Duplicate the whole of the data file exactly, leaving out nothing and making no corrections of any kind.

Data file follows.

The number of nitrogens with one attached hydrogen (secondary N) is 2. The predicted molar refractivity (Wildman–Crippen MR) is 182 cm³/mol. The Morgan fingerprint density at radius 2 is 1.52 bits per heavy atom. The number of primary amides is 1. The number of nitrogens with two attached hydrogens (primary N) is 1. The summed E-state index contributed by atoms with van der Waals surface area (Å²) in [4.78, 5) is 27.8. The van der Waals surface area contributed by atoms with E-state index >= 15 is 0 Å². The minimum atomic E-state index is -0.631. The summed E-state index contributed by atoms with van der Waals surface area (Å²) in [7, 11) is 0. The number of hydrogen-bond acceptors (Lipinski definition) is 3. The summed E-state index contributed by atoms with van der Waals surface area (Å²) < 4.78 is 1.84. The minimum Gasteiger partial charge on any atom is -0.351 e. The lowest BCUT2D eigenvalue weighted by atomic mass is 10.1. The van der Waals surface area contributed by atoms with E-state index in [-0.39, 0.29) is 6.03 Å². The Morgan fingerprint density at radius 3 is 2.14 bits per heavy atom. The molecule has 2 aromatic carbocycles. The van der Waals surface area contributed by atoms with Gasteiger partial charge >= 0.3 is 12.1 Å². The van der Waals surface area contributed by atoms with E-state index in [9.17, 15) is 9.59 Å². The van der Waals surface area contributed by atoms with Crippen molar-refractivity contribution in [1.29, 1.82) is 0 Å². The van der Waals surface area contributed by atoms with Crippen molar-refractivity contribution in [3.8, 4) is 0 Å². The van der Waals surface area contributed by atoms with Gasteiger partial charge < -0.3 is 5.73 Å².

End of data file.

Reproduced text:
The number of nitrogens with one attached hydrogen (secondary N) is 2. The predicted molar refractivity (Wildman–Crippen MR) is 182 cm³/mol. The Morgan fingerprint density at radius 2 is 1.52 bits per heavy atom. The number of primary amides is 1. The number of nitrogens with two attached hydrogens (primary N) is 1. The summed E-state index contributed by atoms with van der Waals surface area (Å²) in [4.78, 5) is 27.8. The van der Waals surface area contributed by atoms with E-state index >= 15 is 0 Å². The minimum atomic E-state index is -0.631. The summed E-state index contributed by atoms with van der Waals surface area (Å²) in [7, 11) is 0. The number of hydrogen-bond acceptors (Lipinski definition) is 3. The summed E-state index contributed by atoms with van der Waals surface area (Å²) < 4.78 is 1.84. The minimum Gasteiger partial charge on any atom is -0.351 e. The lowest BCUT2D eigenvalue weighted by atomic mass is 10.1. The van der Waals surface area contributed by atoms with E-state index in [-0.39, 0.29) is 6.03 Å². The Morgan fingerprint density at radius 3 is 2.14 bits per heavy atom. The molecule has 2 aromatic carbocycles. The van der Waals surface area contributed by atoms with Gasteiger partial charge >= 0.3 is 12.1 Å². The van der Waals surface area contributed by atoms with E-state index in [9.17, 15) is 9.59 Å². The van der Waals surface area contributed by atoms with Crippen molar-refractivity contribution in [1.29, 1.82) is 0 Å². The van der Waals surface area contributed by atoms with Crippen molar-refractivity contribution in [3.8, 4) is 0 Å². The van der Waals surface area contributed by atoms with Gasteiger partial charge < -0.3 is 5.73 Å².